Who is the user?

By Patrick Metzger

In design of any kind, the “user” is often assumed to be the normative human body.

I recently read a discussion in StackExchange’s User Experience section where someone asked: What is the most common user interface in the world?  The question seems innocuous at first, until you realize that the questioner hasn’t specified any kind of context.  Some common software interfaces were put forth.  Someone suggested the command line, since it’s used to access just about every computer, operating system, or gadget there is.  Another user suggested “the button, and its cousin hyperlink.”

Then things got interesting.  If the word “interface” is taken to mean “any way in which a user interfaces with the world around them” (i.e. engaging with something for the purpose of performing an action), that significantly broadens the scope of the question.  This is closer to the classic design concept of an affordance.  The industrial design-minded responders started to think outside the box.

A toilet, one poster suggested, is the most common user interface.  “We all use them, and we all have to learn how to use them.”

A water faucet.

A doorknob.

Then someone laid down the trump card:

“The only intuitive user interface is the nipple. Everything else is learned.”

This quote (in different forms) is attributed to many (Bruce Edigar seems to have evolved it from Newsgroup conversations somewhere around 1995).  Regardless, it has the profound, zen-like, Gordian-knot-cutting bite of a George Carlin punchline.

But I don’t think it tells the whole story.

I think this response is a near-perfect deconstruction of the concept of “interface,” but it neglects to clarify the term “user.”  I started this discussion by saying that a “user” is often assumed to be the normative human body.  But is that really what we’re trying to engage when we design?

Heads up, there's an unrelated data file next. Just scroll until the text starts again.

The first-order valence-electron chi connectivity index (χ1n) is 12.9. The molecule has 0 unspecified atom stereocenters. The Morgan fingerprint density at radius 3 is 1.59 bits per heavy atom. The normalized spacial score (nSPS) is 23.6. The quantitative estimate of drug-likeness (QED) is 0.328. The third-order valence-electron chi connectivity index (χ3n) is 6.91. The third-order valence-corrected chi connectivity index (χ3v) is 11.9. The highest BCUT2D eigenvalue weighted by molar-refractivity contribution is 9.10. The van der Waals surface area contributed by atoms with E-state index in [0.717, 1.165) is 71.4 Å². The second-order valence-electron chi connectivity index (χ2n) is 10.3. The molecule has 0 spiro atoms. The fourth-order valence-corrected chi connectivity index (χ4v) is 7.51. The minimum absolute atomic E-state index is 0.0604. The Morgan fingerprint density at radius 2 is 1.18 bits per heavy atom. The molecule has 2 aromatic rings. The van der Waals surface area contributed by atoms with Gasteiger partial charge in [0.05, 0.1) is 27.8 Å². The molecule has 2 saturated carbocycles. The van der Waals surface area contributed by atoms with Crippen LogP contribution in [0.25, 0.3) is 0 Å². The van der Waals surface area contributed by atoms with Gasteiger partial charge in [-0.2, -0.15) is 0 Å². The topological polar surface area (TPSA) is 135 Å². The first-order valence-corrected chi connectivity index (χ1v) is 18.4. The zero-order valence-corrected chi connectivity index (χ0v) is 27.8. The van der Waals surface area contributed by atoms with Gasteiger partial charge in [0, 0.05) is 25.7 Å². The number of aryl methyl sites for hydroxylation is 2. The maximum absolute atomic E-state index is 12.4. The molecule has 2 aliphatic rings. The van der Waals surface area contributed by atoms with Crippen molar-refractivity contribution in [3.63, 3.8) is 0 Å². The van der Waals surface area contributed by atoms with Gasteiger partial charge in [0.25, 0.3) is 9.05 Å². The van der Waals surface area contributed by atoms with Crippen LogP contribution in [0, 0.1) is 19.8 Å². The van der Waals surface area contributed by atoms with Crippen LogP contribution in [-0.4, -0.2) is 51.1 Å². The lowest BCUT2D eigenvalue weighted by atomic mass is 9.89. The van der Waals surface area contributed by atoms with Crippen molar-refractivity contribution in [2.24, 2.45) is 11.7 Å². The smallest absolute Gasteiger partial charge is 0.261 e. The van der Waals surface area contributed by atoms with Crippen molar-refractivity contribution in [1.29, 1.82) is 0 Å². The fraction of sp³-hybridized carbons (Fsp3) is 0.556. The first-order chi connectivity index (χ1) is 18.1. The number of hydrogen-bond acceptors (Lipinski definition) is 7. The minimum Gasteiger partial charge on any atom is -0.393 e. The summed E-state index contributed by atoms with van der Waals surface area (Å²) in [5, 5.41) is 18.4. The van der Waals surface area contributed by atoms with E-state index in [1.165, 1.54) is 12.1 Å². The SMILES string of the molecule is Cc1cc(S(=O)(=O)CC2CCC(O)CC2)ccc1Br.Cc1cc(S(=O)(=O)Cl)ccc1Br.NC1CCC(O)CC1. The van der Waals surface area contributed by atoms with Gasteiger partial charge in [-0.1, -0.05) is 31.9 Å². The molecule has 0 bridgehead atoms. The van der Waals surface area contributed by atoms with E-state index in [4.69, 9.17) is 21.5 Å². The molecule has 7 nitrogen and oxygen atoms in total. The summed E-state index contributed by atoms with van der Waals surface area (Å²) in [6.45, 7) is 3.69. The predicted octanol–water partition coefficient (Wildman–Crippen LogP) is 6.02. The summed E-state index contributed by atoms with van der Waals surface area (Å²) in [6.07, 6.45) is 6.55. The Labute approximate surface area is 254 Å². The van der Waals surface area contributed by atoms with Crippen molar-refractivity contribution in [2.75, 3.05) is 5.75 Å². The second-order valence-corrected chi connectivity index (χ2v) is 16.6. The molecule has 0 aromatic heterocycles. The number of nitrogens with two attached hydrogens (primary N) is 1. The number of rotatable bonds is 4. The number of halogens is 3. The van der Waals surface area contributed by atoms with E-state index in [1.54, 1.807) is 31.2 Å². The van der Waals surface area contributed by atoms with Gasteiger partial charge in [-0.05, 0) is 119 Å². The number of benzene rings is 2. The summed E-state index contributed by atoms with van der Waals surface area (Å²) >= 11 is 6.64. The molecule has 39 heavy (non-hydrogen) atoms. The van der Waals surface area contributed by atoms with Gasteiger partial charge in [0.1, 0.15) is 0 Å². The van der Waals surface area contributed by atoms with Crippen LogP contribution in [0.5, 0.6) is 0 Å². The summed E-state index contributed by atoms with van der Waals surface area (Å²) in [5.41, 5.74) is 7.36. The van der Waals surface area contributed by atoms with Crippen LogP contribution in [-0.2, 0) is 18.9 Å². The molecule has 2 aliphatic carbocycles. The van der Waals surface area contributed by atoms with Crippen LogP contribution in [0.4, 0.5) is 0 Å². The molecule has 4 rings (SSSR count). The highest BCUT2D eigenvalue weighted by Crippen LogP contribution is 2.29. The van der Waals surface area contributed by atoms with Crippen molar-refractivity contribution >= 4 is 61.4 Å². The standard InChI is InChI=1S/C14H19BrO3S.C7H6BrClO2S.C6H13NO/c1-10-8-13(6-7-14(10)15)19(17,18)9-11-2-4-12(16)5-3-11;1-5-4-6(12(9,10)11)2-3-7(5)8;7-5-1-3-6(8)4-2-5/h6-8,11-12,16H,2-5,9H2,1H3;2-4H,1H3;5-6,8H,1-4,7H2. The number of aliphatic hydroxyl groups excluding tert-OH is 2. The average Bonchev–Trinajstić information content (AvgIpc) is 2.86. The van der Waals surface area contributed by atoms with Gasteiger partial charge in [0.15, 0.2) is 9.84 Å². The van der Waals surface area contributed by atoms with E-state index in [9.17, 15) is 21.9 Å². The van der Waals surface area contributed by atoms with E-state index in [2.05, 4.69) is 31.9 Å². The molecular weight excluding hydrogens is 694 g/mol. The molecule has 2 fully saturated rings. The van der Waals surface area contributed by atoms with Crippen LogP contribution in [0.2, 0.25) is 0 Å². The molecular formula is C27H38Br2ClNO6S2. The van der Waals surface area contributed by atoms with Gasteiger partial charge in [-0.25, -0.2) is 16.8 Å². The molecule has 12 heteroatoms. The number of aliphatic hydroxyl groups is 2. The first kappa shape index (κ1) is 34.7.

Think of Stephen Hawking’s primary method of communication with the world: his eyes.  By using his eyes to interact with an Intel tablet running EZ Keys mounted on the arm of his wheelchair, Hawking is given back a voice that was taken away from him. In this way, we gain access to a great mind that might have been sealed off forever.

Wheelchair racing champions are some of the most athletic people on earth, but they wouldn’t be able to use a standard treadmill.

According to the American Community Survey, 2% of Americans have a visual disability, 3% have a hearing disability, and 7% have an ambulatory disability.

“What we really need to do to design is think about the extremes.  The weakest, or the person with arthritis, or the athlete, or the strongest, or the fastest person.  ‘Cause if we understand what the extremes are, the middle will take care of itself.”

-Dan Formosa in Objectified (2009)

So who is the “user”? Not necessarily someone with access to hands. Not necessarily someone with access to legs. We cannot assume that all people will conform to any one shape or size or set of body parts.

A user is quite simply one who uses.

You can’t assume that “user” is synonymous with “human body” because the most common user interface is the human body itself.  Learning to work with the medium that we are born with and grow into is our first exercise in user experience.

The most primal user interaction is between mind and body.

I believe the “user” that we should be designing for is not a body, but a person, by which I mean the connecting point between mind and body.  Design as a discipline should address the goals of a person moving through space and time in this thing we call a body.

This process of imagining yourself in someone else’s perspective—someone else’s mind, someone else’s body, someone else’s personal history and social situation—takes an incredible amount of empathy.  True design thinking is a compassionate perspective.

Clarifying this core concept of the user may seem small, but when you consider that entirely new methods of interfacing with technology are being invented (from Google Glass to cochlear implants) that may or may not have anything to do with physical manipulation as we traditionally think of it, it’s important to understand the user as a person with goals rather than a body with needs.

In the end, “user” as a word is akin to the undefined terms of Euclidean geometry.  The term is by nature undefined because it is one of the very things upon which entire disciplines are founded.  As we, as humans, change and find ourselves more and less connected with the bodies and environments that surround us, we will constantly need to question in every new creation we make: who is the user?

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